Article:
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Seen from Space 2008

Arctic sea-ice second smallest on record

 
Fig. 1. Sea-ice concentration observed by AMSR-E on Sep. 23, 2008
Fig. 2. Seasonal variation of the Arctic sea-ice concentration captured by AMSR-E (as of Sep. 23, 2008)
Melt season in Arctic sea came in the summer of 2008. The sea-ice area did not reach the record low (4.255 million square kilometers) observed in 2007, but did shrink to the second-lowest area (4.708 million square kilometers) this year.
Figure 1 presents the distribution of Arctic sea observed by AMSR-E on September 23, 2008, and Fig. 2 depicts the seasonal variation of the Arctic sea-ice concentration observed daily from 2002 with respective colored lines every year. The orange line (2007) indicates a rapid decrease from the beginning of July. The sea ice subsequently reached the lowest area since satellite measurements began.

The red line (this year) suggests the same shrinking rate as in 2005 and 2006 up to the beginning of August, and still continuous rate up to September, although the melting rate was usually slow after mid August. As a result, annual minimum extent of sea-ice this year reached to an area slightly larger than that of the lowest record measured in 2007. An area of sea ice 1.6 times as great as the Japanese Archipelago was lost compared with the second previous record low measured in 2005.
The sea-ice area shrank at a constant rate for two weeks beginning on September 9, but the area was expected to increase because the edge of the sea ice began to freeze after the autumnal equinox.

Fig. 3. Lowest Arctic sea-ice area distribution in 2005 (left), 2007 (middle) and 2008 (right) captured by AMSR-E
Figure 3 presents the record low sea-ice distributions recorded in 2005, 2007 and 2008.
This year (2008) sea ice remained in the Siberian Sea after having disappeared in 2005 and 2007. Furthermore, the sea ice near Canada also disappeared, although the thick, old (multi-year) ice was usually dense. You can see that the edge of the sea ice retreated from Alaska to Canada and its area shrank. In addition, sea ice flowed into the Atlantic Ocean along the east bank of Greenland last year, but not this year.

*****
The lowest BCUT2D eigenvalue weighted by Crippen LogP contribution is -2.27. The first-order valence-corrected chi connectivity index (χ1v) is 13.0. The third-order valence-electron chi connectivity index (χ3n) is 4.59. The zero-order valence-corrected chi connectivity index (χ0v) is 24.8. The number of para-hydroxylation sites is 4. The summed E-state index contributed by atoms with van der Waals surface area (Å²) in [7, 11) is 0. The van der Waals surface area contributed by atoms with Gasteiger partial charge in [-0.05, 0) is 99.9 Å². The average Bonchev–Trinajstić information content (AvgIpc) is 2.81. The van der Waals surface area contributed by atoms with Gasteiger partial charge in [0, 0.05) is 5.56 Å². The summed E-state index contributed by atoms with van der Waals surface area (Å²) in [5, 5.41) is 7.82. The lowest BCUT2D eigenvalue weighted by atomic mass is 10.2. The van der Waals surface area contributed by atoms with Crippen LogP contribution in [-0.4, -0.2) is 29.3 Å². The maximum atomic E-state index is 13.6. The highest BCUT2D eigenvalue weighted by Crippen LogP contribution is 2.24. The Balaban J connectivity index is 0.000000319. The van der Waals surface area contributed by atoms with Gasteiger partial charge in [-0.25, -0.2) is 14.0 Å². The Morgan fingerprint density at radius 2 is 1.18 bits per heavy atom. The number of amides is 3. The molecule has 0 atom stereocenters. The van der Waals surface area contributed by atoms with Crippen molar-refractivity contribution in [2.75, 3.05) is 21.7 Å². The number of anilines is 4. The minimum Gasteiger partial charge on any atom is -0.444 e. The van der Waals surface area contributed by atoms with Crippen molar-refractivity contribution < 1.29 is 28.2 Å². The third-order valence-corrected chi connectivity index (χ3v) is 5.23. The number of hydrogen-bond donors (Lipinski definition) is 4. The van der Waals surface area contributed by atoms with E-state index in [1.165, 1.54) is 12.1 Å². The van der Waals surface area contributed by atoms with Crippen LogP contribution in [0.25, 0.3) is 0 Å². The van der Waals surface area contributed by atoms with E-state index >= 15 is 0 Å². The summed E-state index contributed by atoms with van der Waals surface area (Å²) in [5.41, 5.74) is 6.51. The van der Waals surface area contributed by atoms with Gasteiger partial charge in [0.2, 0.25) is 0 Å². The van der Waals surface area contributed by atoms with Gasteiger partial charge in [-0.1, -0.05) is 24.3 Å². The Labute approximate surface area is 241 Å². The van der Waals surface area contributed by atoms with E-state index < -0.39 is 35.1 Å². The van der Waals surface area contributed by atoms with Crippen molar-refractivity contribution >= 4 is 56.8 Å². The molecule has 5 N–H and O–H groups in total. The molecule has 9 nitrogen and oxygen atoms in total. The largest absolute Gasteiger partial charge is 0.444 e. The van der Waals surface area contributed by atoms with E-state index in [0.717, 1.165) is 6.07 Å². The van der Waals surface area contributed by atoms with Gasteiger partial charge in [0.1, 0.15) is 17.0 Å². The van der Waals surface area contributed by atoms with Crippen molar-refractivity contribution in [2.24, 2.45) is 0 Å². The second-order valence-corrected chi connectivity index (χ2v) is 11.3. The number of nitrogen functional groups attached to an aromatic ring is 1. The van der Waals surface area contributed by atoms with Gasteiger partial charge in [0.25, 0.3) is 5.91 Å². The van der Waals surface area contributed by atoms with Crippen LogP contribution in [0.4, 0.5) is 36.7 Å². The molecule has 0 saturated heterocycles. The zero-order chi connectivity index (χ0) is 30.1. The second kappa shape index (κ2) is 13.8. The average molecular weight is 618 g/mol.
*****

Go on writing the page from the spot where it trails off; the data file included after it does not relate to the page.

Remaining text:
The article Arctic Sea Ice getting thinner and thinner of this ‘Seen from SpaceEseries noted that the Arctic sea ice was very thin and fragile this spring. This summer’s weather was not more suited for melting sea-ice than that of last year with respect to sunshine, although fine weather continued for a very long time last year. Instead, the second lowest sea-ice record is considered due to the rapid thinning of the spring sea-ice seen within a recent few years. Thus, the Arctic sea ice is likely to get easier to melt under usual air and sea-water temperatures in summer.

JAXA has continued to monitor the Arctic sea ice and to report the latest information.
You can find the latest data and images of sea-ice extent in the Arctic Ocean as well as previous observation images on Arctic Sea-Ice Monitor in the IARC-JAXA information system (IJIS) maintained by JAXA and located at the International Arctic Research Center (IARC, Fairbanks, Alaska).



Explanation of the Images:
(Click the images twice to enlarge.)
Fig. 1
Satellite: EOS-Aqua (NASA)
Sensor: Advanced Microwave Scanning Radiometer for EOS (AMSR-E), (JAXA)
Date: September 23, 2008
Figure 1 depicts the calculated concentration of sea ice based on the algorithm developed by a Principal Investigator (PI) for AMSR/AMSR-E algorithm development, Dr. Josefino C. Comiso from NASA GSFC. The calculation uses 36.5-GHz and 18.7-GHz horizontally and vertically polarized data acquired by AMSR-E. The spatial resolution of Fig. 1 data is approximately 25km.

Fig. 3
Satellite: EOS-Aqua and Terra (NASA)
Sensor: Advanced Microwave Scanning Radiometer for EOS (AMSR-E; JAXA)
MODIS: Moderate Resolution Imaging Spectro-radiometer (NASA)
Date: AMSR-E: September 22, 2005, September 24, 2007, and September 9, 2008
MODIS: August 16 to September 15, 2005, 2007 and 2008
Spatial Resolution: 9km
Figure 3 presents a cloud-free composite image of land from MODIS and sea ice from AMSR-E during one month. The color composition was made by using three out of 36 channels on MODIS: channel 1 (620 to 670nm) for red, channel 2 (841 to 876nm) for green and channel 3 (459 to 479nm) for blue. The sea is also blue in this image.

Green: Forests
White: Snow or sea ice
Brown: Deserts

Related Sites:
AMSR/AMSR-E
Confirmed record minimum Arctic sea ice
Arctic sea-ice area smallest on record
Sea ice in the Arctic Ocean continues to recede. In 2005 it reached its smallest extent since observation began by spaceborne microwave radiometers.
Cryosphere, Seen from Space
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